The disturbing nature of the footage and its apparently systemic nature has caught the eye of the Kremlin, which on Tuesday said there were grounds for a serious investigation if the footage was authentic.
Putin’s spokesman Dmitry Peskov said: ‘If the authenticity of these materials is confirmed, then, of course, this is a reason for a serious probe.
‘But first it’s necessary to quickly but calmly sort this out and establish (their) authenticity.’
Late on Tuesday, Colonel Alexei Fedotov, 55, head of the FSIN’s Saratov service, resigned – apparently a fall guy for the gathering scandal.
‘Fedotov drafted a letter of resignation. He is currently on vacation, from which he may not return to work,’ a source told Interfax.
Russia’s prosecutor general’s office launched a probe.
But Osechkin, based in France, said: ‘The Russian authorities are being hypocritical and are doing everything they can to distance themselves from this torture conveyor belt (which) was created by FSIN and FSB generals – and was used to suppress the will of convicts.’
He has vowed to release more material in the coming days.
The videos ‘prove’ that FSB and FSIN operatives use rape and other torture to force the cooperation and compliance of inmates, he said.
They ‘themselves become part of the torture machine’ by snitching on other inmates or by signing false testimonies prepared by investigators, said RFE/RL’s Russian Service.
The leaker – a Belarussian man jailed at Saratov prison (pictured) – has since been freed and is now seeking asylum in the West
‘This is an unprecedented leak that will send shockwaves across the country. In total we have over 40 gigabytes of files showing widespread torture,’ he told The Moscow Times.
‘We are planning to release batches of the videos step by step in the coming weeks now that the source is out of the reach of the Russian authorities.’
The IT programmer source of the material was ‘beaten and tortured himself’ before he was deployed as a ‘professional’ to file the collection of abusive videos from several regions, it was claimed.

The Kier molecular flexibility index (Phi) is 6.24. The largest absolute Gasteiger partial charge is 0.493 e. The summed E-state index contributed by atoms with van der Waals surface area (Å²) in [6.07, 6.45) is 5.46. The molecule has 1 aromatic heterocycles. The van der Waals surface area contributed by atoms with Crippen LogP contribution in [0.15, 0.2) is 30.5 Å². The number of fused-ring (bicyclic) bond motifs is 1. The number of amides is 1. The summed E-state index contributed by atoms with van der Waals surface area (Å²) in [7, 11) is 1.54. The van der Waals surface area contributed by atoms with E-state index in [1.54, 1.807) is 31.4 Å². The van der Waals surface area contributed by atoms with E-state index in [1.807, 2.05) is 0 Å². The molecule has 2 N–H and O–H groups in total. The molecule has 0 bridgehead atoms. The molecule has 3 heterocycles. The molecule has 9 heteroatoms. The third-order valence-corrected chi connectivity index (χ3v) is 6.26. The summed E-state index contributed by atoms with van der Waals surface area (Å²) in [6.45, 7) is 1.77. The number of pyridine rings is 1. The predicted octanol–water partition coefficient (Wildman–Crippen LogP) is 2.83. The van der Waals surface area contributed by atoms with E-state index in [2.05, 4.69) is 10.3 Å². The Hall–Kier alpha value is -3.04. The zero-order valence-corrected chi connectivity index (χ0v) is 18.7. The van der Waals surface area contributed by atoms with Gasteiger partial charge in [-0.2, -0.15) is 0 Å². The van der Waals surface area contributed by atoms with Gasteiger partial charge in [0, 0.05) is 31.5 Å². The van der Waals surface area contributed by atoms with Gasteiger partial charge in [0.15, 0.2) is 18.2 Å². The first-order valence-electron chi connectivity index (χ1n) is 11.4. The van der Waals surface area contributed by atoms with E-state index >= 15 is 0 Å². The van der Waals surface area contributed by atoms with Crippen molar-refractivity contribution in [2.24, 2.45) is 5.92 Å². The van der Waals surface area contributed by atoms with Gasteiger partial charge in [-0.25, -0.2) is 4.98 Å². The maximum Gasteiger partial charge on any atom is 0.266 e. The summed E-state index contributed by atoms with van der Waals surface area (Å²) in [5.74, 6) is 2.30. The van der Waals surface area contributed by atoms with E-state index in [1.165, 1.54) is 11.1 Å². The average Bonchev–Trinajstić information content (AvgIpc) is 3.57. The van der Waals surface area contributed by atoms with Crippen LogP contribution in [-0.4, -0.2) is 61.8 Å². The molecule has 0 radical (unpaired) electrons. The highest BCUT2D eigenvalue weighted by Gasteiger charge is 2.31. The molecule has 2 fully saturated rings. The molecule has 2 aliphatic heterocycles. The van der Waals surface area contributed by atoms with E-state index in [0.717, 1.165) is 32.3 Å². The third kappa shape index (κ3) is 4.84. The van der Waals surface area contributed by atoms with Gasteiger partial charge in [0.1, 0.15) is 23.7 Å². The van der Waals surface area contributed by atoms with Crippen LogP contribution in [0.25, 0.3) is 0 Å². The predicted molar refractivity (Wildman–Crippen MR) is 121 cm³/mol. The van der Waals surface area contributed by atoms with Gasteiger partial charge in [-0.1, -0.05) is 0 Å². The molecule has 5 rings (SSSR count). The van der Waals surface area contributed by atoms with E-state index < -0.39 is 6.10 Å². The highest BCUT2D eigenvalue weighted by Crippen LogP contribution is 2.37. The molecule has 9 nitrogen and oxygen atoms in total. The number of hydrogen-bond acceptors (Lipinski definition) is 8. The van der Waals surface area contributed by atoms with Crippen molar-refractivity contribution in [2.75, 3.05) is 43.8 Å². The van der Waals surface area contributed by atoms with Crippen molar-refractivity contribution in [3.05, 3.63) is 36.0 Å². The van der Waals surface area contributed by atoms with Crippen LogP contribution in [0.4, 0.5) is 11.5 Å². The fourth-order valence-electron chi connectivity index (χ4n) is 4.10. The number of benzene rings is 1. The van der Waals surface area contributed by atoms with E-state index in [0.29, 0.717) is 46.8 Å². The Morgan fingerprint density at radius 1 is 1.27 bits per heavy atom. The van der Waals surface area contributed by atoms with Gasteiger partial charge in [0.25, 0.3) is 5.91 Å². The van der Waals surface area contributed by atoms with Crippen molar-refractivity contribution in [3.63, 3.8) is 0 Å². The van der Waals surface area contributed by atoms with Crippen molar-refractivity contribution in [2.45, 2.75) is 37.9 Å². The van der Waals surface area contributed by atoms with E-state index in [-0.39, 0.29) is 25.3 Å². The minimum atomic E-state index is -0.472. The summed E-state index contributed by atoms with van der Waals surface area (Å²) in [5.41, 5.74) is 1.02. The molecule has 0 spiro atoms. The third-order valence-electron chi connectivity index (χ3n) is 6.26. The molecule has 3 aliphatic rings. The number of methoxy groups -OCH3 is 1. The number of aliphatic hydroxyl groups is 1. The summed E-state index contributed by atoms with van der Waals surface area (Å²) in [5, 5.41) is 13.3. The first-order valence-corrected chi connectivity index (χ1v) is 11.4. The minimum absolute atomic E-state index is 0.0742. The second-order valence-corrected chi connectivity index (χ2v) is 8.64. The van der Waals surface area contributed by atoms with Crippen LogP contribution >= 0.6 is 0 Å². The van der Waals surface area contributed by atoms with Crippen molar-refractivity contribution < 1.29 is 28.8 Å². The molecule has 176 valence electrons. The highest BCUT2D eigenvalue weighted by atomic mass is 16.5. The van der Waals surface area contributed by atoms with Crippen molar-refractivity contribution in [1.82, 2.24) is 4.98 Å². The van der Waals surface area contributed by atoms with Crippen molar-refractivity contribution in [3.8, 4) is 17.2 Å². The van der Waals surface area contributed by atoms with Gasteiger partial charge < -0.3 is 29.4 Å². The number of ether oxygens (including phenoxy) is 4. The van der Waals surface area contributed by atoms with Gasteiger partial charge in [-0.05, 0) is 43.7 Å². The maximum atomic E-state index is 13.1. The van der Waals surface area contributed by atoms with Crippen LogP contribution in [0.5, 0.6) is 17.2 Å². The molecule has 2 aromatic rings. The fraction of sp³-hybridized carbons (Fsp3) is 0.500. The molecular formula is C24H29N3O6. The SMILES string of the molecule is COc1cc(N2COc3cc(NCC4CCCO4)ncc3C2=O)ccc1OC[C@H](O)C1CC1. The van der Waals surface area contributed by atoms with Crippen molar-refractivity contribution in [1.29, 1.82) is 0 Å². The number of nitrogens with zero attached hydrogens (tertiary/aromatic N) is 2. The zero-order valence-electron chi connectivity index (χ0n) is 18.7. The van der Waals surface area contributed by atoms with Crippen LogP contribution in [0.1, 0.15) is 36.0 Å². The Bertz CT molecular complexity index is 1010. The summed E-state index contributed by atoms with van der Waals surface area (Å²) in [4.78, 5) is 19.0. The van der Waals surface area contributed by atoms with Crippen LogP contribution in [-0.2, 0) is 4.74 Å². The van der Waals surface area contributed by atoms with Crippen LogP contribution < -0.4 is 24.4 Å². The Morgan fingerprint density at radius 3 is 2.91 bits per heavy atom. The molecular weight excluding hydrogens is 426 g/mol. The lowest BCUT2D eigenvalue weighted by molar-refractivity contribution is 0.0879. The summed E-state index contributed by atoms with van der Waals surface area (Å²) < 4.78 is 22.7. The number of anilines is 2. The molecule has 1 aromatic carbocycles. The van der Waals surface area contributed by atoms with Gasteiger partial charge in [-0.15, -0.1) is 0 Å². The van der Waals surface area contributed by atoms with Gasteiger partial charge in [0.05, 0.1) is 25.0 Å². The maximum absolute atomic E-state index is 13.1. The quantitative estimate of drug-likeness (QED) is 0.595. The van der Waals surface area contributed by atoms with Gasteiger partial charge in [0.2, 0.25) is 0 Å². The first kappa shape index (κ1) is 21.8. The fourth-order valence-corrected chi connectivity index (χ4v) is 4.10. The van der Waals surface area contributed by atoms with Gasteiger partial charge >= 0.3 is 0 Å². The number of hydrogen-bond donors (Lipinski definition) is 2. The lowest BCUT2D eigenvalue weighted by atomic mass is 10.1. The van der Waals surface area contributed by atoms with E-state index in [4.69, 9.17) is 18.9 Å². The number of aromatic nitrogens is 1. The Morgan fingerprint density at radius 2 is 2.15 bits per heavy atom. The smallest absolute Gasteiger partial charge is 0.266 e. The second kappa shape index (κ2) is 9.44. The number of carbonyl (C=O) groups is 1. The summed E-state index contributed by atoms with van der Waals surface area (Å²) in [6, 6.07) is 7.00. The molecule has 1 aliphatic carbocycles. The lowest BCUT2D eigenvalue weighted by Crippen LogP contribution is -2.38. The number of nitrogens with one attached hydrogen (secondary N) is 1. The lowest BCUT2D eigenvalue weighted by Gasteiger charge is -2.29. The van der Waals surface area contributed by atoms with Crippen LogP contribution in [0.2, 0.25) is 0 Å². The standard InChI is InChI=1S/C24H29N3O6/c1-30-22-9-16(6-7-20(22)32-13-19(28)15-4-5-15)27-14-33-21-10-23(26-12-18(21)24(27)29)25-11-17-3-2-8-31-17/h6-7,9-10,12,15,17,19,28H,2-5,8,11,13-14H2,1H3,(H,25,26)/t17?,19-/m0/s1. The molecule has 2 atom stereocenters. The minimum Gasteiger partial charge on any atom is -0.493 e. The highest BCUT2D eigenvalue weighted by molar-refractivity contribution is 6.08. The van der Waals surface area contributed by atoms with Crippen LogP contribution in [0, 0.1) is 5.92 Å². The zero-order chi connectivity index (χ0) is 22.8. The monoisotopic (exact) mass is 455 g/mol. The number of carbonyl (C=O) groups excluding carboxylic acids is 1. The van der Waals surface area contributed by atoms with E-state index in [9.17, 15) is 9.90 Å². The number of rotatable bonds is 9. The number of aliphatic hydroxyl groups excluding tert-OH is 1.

He exacted his revenge by copying the collection and taking it out of Russia.
The website Gulagu.net project was blocked in Russia, apparently at the request of the FSB and prison authorities.
Abuse was recorded in the regions of Saratov, Vladimir, Irkutsk, Belgorod, TransBaikal, and Kamchatka.
Tanya Lokshina, of Human Rights Watch, said her organisation could not verify the videos but the footage ‘gave grounds for strong concern.’
‘The problem of torture in Russian penitentiaries is very acute and the government is not doing enough to ensure effective investigation, security of victims and whistleblowers and accountability for perpetrators,’ she said.
Russian prison conditions were already in focus after jailed Kremlin critic Alexei Navalny drew attention to them earlier this year.
Meanwhile six former inmates and a former prisons inspector told Reuters about regular beatings by guards, sexual assaults, severe psychological pressure and medical neglect.
The Federal Penitentiary Service (FSIN) said it had fired five senior prison officials, including the director of the prison where the alleged abuse took place and the head of the regional prison service.
Russian law says inmates must not be treated in a way that is ‘harsh’ or ‘abases human dignity’.
If a prison official abuses his position, he can be jailed for up to a decade.